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Student and faculty engagement with streaming video: Beyond the hype

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This presentation pulls together industry and institution-level studies and interviews with students, academics and librarians. We discuss the findings on student and faculty engagement with video, present and future, and what it means for libraries.

Published in: Education
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Student and faculty engagement with streaming video: Beyond the hype

  1. 1. Meet your panelists!  Elisabeth Leonard, SAGE, elisabeth.leonard@sagepub.com @ElisabethAnn  Mike Eyler, Swank, meyler@swankmp.com  Michael Arthur, michael.arthur@ucf.edu  Beth Bernhardt, brbernha@uncg.edu
  2. 2. Student and faculty engagement with streaming video: Beyond the hype. ALA Annual 2015, San Francisco
  3. 3. Faculty and Student Use Cases Elisabeth Leonard, elisabeth.leonard@sagepub.com, Twitter: ElisabethAnn
  4. 4.  Mandatory  Shown in the classroom  Assigned from reading lists  Voluntary  To understand course material  To hear another point of view.  To learn practical skills.  To illustrate a point in a presentation.  For extracurricular reasons.  Provide a different perspective  Cover a touchy issue  Reclaim lapsed attention  To illustrate a point  Instruct on practical skills  Bring in distinguished lecturers  Assign on reading lists for classroom prep  Increase media literacy  Support student learning  Instruct on practical skills Faculty & student use cases
  5. 5. Generalizations  Tend to watch 2-8 minutes  Easily bored/distracted, but want to learn  Looking for something just right  A large part of their educational experience has included video  They actually say “flipped classroom”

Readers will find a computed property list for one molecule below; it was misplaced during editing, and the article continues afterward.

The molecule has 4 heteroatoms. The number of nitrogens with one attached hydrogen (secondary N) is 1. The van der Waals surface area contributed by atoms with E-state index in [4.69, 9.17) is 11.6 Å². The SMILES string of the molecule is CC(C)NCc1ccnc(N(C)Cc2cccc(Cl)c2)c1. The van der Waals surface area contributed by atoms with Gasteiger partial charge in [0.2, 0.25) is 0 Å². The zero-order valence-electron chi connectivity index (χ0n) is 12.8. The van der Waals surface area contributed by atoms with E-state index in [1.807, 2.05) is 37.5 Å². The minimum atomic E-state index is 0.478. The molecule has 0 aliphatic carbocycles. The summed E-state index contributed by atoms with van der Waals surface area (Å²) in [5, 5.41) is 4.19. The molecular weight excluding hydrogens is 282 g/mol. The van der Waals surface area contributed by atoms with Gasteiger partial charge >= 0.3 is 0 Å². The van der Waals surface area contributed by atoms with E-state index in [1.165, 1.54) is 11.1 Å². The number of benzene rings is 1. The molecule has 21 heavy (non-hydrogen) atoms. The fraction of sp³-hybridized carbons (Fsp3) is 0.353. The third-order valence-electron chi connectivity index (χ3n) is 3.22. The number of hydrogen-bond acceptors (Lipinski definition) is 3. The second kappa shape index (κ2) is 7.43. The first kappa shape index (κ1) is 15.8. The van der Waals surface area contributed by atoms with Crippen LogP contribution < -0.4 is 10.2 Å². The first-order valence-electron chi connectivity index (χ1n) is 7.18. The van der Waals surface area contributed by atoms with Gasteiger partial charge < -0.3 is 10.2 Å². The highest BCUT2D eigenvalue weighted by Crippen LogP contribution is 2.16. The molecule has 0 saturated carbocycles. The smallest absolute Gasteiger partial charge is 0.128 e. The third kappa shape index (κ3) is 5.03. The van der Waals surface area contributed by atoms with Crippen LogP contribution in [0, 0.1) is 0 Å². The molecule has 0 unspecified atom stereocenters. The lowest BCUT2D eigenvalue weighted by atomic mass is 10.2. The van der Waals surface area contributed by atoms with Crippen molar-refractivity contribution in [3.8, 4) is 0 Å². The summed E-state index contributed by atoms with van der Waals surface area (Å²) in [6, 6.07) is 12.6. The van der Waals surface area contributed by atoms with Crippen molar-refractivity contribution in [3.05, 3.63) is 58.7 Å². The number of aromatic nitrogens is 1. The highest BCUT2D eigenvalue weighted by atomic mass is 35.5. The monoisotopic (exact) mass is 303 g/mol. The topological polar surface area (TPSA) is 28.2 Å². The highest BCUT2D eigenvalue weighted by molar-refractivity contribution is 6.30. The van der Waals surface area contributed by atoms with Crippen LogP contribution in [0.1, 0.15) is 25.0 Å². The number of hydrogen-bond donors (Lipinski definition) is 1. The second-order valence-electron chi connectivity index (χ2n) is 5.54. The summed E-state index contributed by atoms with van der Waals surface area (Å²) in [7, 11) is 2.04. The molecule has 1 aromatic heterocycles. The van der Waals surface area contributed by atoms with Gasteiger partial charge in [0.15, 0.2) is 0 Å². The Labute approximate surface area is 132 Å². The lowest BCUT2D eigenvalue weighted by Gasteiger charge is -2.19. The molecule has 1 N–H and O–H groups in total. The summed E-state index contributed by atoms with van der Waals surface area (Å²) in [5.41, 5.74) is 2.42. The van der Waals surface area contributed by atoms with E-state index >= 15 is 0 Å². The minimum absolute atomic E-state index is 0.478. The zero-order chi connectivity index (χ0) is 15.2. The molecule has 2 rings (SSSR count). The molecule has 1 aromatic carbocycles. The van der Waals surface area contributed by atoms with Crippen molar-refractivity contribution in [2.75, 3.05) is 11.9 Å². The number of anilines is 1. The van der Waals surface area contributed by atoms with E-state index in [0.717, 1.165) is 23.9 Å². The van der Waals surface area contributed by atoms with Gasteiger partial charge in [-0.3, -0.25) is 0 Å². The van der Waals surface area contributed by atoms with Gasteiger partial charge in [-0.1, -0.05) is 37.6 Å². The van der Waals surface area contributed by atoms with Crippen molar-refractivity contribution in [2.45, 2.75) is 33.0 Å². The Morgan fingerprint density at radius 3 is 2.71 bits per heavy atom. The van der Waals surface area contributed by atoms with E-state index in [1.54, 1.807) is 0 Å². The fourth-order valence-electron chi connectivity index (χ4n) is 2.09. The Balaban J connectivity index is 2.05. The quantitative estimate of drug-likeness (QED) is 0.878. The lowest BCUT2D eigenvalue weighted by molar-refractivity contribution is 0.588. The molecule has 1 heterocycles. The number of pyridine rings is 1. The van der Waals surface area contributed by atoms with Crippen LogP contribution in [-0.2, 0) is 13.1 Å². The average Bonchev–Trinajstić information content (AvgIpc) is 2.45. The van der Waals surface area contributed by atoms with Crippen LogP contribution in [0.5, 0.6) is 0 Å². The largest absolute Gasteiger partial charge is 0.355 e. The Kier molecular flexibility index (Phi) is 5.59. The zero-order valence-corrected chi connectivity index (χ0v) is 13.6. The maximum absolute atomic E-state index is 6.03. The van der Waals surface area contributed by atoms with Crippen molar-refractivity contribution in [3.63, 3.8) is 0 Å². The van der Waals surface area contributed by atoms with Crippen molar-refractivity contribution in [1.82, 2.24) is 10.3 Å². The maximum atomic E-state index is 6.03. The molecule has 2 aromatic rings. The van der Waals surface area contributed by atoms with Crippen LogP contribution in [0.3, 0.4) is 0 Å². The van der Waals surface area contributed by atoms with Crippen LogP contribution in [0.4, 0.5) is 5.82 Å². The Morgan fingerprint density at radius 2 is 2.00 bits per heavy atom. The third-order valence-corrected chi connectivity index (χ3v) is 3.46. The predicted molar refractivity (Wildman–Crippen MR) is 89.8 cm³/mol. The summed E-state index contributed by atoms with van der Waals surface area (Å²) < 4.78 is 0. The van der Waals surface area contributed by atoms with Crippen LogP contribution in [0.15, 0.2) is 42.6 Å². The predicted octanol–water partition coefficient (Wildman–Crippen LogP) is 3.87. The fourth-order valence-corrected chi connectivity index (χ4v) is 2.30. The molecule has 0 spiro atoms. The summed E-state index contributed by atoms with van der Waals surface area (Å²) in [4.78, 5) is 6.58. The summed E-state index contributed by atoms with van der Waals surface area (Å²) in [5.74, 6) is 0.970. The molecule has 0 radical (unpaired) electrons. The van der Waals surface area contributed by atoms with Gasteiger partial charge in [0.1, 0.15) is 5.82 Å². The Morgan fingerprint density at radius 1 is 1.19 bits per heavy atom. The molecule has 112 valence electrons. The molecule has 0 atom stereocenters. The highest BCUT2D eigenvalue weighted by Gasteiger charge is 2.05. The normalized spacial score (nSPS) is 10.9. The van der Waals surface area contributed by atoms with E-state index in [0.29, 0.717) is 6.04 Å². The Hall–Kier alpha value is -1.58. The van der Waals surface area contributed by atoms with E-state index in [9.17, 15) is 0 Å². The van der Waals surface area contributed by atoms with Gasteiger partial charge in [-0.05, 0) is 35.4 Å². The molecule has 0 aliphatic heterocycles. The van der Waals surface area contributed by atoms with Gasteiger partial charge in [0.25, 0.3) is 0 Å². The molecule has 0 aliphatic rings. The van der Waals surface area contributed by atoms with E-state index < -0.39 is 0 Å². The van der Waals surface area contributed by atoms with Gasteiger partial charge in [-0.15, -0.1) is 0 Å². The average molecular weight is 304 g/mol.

6. 6. Where they find video  YouTube (71% or 748 students)  Google search (45% or 470 students)  Class web page (43% or 455 students)  Library (32% or 332 students)
  7. 7. What makes for ‘good’ video  Engaging speakers  Relatable examples  Practical applications of theoretical concepts  Infographics, colorful visuals, or diagrams  Humor
  8. 8. What makes for ‘bad’ video  Monotone speakers  Wrong audience level  Not easily identified as relevant  Odd sounds or bad audio  Distracted speakers
  9. 9. What faculty and students do Mike Eyler meyler@swankmp.com
  10. 10. Usage by month
  11. 11. Usage by hour
  12. 12. Streaming Video in the Classroom What Faculty are Asking for and Ways to Market these Popular New Resources Michael Arthur
  13. 13.  Important Content  Cutting Edge Issues  Easy to Use in Online Courses  Less Concern about DRM  May Improve Learning  Less Frustration Advantages to Streaming Video
  14. 14.  Unlimited, Simultaneous Usage  No Concerns about DRM  Ease of Use for Students  Easy Integration with Online Course Software  Current Topics/Variety  Clarity Regarding Public Performance Rights What Faculty Want
  15. 15.  Subject Librarian Newsletters  Library Newsletters/Digital Signs  Direct E-mail to Key Faculty  Articles in Faculty Focus  Presentations to faculty (by librarians and publishers)  Including Faculty in Selection Process Getting the Word Out
  16. 16.  Michael A. Arthur Head of Acquisitions & Collection Services University of Central Florida Libraries michael.arthur@ucf.edu 407-882-0143 Questions or additional information?
  17. 17. What do faculty ask for? Beth Bernhardt brbernha@uncg.edu
  18. 18. Faculty don’t understand  Time constraints  Public Performance Permissions  Copyright
  19. 19. What we have learned  We are the educators  Keep all documentation on rights and licenses  Pay Pal is your best friend  Faculty are surprised at the cost of streaming  Don’t forget cataloging
  20. 20. Questions for your panelists? Ask now and/or email us later!  Elisabeth Leonard, SAGE, elisabeth.leonard@sagepub.com @ElisabethAnn  Mike Eyler, Swank, meyler@swankmp.com  Michael Arthur, michael.arthur@ucf.edu  Beth Bernhardt, brbernha@uncg.edu

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